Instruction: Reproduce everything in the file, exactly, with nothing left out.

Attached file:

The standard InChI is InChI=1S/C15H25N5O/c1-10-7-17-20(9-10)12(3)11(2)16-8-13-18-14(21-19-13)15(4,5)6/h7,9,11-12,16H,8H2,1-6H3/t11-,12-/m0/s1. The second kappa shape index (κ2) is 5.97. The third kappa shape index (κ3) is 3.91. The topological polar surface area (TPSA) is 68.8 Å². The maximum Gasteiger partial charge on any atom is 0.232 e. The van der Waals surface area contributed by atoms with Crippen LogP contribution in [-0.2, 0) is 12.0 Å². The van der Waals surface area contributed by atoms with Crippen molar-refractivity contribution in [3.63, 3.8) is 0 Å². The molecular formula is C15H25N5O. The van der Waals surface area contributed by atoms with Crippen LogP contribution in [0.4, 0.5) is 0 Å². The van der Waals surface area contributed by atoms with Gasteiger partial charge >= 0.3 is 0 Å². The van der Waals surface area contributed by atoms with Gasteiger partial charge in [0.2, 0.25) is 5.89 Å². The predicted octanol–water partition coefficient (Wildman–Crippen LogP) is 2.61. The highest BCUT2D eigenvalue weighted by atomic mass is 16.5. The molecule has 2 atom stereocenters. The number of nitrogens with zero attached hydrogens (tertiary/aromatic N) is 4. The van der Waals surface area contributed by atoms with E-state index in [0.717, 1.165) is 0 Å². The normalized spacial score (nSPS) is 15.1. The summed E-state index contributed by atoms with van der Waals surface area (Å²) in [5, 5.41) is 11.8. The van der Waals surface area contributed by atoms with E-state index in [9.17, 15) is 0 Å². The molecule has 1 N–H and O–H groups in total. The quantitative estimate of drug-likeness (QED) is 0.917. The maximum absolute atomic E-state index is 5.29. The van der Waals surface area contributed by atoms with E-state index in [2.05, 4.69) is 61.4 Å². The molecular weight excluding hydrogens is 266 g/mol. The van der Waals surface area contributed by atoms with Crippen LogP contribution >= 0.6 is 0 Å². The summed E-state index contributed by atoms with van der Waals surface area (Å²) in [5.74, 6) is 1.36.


The standard InChI is InChI=1S/C15H25N5O/c1-10-7-17-20(9-10)12(3)11(2)16-8-13-18-14(21-19-13)15(4,5)6/h7,9,11-12,16H,8H2,1-6H3/t11-,12-/m0/s1. The second kappa shape index (κ2) is 5.97. The third kappa shape index (κ3) is 3.91. The topological polar surface area (TPSA) is 68.8 Å². The maximum Gasteiger partial charge on any atom is 0.232 e. The van der Waals surface area contributed by atoms with Crippen LogP contribution in [-0.2, 0) is 12.0 Å². The van der Waals surface area contributed by atoms with Crippen molar-refractivity contribution in [3.63, 3.8) is 0 Å². The molecular formula is C15H25N5O. The van der Waals surface area contributed by atoms with Crippen LogP contribution in [0.4, 0.5) is 0 Å². The van der Waals surface area contributed by atoms with Gasteiger partial charge >= 0.3 is 0 Å². The van der Waals surface area contributed by atoms with Gasteiger partial charge in [0.2, 0.25) is 5.89 Å². The predicted octanol–water partition coefficient (Wildman–Crippen LogP) is 2.61. The highest BCUT2D eigenvalue weighted by atomic mass is 16.5. The molecule has 2 atom stereocenters. The number of nitrogens with zero attached hydrogens (tertiary/aromatic N) is 4. The van der Waals surface area contributed by atoms with E-state index in [0.717, 1.165) is 0 Å². The normalized spacial score (nSPS) is 15.1. The summed E-state index contributed by atoms with van der Waals surface area (Å²) in [5, 5.41) is 11.8. The van der Waals surface area contributed by atoms with E-state index in [9.17, 15) is 0 Å². The molecule has 1 N–H and O–H groups in total. The quantitative estimate of drug-likeness (QED) is 0.917. The maximum absolute atomic E-state index is 5.29. The van der Waals surface area contributed by atoms with E-state index in [2.05, 4.69) is 61.4 Å². The molecular weight excluding hydrogens is 266 g/mol. The van der Waals surface area contributed by atoms with Crippen LogP contribution >= 0.6 is 0 Å². The summed E-state index contributed by atoms with van der Waals surface area (Å²) in [5.74, 6) is 1.36.